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Discussion Starter · #1 ·
The weather the past couple weeks has been up and down with some high winds and some days of no wind. The fishing, like the weather, has been up and down with some great days, and some not so perfect days. The redfish, however are still schooled up and plentiful, The big seatrout have returned to the flats and are beginning to eat. The key to fishing has been to find the schools of mullet. They have been becoming more plentiful each week and the game fish are near the bait.During the last week of March, I fished several days. On Monday, I fished with my wife in the Melbourne area. Shortly after dawn, the winds were pushing twenty knots and the Indian River looked like a washing machine. We tried to salvage the day by hiding from the wind in Crane Creek and the Eau Gallie River. Using 3" CAL tails on jigheads and a rootbeer DOA shrimp, we caught a snapper, four small snook, and a bass.

Wednesday, I fished with George and Kyle. We started the day on some black drum but after a couple hours of effort, we could not get one of them to bite. We moved to some shallower flats and encountered several schools of redfish, some large seatrout, and quite a few tailing reds. George and Kyle both had strikes while throwing a 4" CAL tail in Arkansas Shiner but could not get the hook to stick for more than a couple seconds. A stiff wind in the afternoon made casting tough and we finished with only one trout to the boat.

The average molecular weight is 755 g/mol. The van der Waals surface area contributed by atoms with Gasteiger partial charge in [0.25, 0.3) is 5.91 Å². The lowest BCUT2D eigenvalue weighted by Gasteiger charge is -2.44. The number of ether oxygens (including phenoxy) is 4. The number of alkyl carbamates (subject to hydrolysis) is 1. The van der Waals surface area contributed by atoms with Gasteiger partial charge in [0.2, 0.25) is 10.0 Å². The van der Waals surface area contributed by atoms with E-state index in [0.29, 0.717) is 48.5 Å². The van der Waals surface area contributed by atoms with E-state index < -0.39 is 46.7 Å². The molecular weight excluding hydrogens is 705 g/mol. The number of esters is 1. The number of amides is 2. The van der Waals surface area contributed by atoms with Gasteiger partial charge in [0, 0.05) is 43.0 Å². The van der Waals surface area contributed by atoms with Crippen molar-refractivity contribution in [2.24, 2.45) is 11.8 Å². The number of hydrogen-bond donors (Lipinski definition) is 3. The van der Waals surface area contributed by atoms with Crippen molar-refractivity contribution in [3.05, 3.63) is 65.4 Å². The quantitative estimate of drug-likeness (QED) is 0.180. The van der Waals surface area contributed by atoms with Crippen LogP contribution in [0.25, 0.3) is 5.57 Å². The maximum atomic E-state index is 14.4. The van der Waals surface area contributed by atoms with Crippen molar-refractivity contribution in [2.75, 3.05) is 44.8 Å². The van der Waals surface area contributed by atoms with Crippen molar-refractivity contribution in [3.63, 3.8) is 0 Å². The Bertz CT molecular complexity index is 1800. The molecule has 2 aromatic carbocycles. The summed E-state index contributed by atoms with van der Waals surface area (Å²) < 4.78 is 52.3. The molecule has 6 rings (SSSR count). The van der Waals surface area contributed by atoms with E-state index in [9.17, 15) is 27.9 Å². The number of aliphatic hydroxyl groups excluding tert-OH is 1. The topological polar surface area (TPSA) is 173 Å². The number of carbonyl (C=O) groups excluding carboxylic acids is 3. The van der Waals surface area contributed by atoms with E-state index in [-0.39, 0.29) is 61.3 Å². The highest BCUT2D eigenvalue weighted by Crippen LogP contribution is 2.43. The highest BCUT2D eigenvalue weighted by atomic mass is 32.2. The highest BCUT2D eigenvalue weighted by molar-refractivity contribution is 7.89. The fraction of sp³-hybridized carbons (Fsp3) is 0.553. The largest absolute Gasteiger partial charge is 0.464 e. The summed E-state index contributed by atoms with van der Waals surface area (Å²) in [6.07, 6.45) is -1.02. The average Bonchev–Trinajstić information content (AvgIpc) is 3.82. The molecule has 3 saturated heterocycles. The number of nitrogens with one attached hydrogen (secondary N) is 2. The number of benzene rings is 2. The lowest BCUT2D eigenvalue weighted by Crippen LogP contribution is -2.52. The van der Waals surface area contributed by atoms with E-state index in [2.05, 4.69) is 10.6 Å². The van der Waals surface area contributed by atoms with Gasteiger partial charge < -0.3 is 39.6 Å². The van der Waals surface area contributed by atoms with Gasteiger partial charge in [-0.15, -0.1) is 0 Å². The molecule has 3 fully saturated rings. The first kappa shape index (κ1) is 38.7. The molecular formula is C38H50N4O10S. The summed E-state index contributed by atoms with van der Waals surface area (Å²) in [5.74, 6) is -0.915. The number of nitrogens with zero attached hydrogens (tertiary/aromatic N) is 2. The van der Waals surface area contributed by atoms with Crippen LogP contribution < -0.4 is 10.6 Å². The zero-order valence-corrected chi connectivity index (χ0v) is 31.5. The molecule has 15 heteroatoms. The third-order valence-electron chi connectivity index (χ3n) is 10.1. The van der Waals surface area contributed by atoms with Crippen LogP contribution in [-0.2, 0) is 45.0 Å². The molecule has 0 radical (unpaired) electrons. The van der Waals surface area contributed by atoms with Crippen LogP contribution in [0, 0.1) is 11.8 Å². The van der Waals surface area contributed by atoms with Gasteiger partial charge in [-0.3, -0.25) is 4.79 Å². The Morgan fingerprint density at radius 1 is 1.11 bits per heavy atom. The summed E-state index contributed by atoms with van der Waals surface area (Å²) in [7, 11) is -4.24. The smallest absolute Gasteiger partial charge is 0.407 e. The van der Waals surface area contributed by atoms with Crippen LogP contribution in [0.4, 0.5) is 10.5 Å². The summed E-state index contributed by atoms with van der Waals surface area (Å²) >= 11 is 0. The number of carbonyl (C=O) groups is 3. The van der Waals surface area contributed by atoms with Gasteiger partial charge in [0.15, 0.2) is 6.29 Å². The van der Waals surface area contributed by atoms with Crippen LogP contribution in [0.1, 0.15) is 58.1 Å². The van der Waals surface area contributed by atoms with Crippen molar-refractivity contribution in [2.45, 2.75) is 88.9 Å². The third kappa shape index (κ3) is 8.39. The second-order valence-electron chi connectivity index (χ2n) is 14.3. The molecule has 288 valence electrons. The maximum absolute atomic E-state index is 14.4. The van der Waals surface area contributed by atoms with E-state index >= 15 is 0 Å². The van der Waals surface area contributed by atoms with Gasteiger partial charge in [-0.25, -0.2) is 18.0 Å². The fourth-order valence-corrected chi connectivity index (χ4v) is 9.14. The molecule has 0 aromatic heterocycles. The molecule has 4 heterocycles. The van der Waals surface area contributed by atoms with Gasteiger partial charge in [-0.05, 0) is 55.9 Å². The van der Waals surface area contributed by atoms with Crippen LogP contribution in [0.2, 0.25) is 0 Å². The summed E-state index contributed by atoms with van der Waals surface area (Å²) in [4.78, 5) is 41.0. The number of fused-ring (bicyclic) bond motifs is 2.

The next day, my father and brother joined me for my brother's first trip to Mosquito Lagoon. Though he is a fishing novice, my brother managed to get a redfish and five trout to the boat and they had multiple shots at cruising reds throughout the day. All fish were caught on 4" CAL tails and DOA shrimp.

By Friday, the weather had turned sour and it was cool, cloudy, and windy when we began the day. Bernie and his son, Kevin, had hoped to get some shots at redfish. Although we saw a few schools of fish, the cloud cover made it almost impossible to see them until it was too late. The wind kept us from being able to keep up with the fish and we headed in early with only one trout caught.

The beginning of this week brought some improvement in the weather. Monday, I fished the Mosquito Lagoon with my friend Paul. We threw 5" CAL tails in green back color almost the entire day. Paul started off with a couple nice trout then it was my turn. I landed two redfish on the jerk bait and then a trout on a green baitfish pattern fly. We ended the day both having caught redfish and trout and landed eleven fish.

Tuesday, Jack and his son Curt, from Wisconsin, took their first trip to Mosquito Lagoon. They were both excellent fishermen and within ten minutes, Jack had the first trout of the day to the boat. Using a 4" DOA CAL tail in Arkansas glow with a Woodies rattle, the father and son team caught a total of ten redfish and trout on a beautiful spring day.

By Saturday, a cold front had moved through the area dropping both the water level and temperature. It will continue to remain cool through Monday and then climb steadily. Look for redfish to be tailing especially late in the day. They will take a well presented soft plastic bait but they may not see your lure while their head is in the grass. Cast past the tailing fish, bring your lure right in front of their nose and wait for them to raise their head. Give your bait the slightest twitch for an instant strike.

Capt. Chris Myers
Central Florida Sight Fishing Charters
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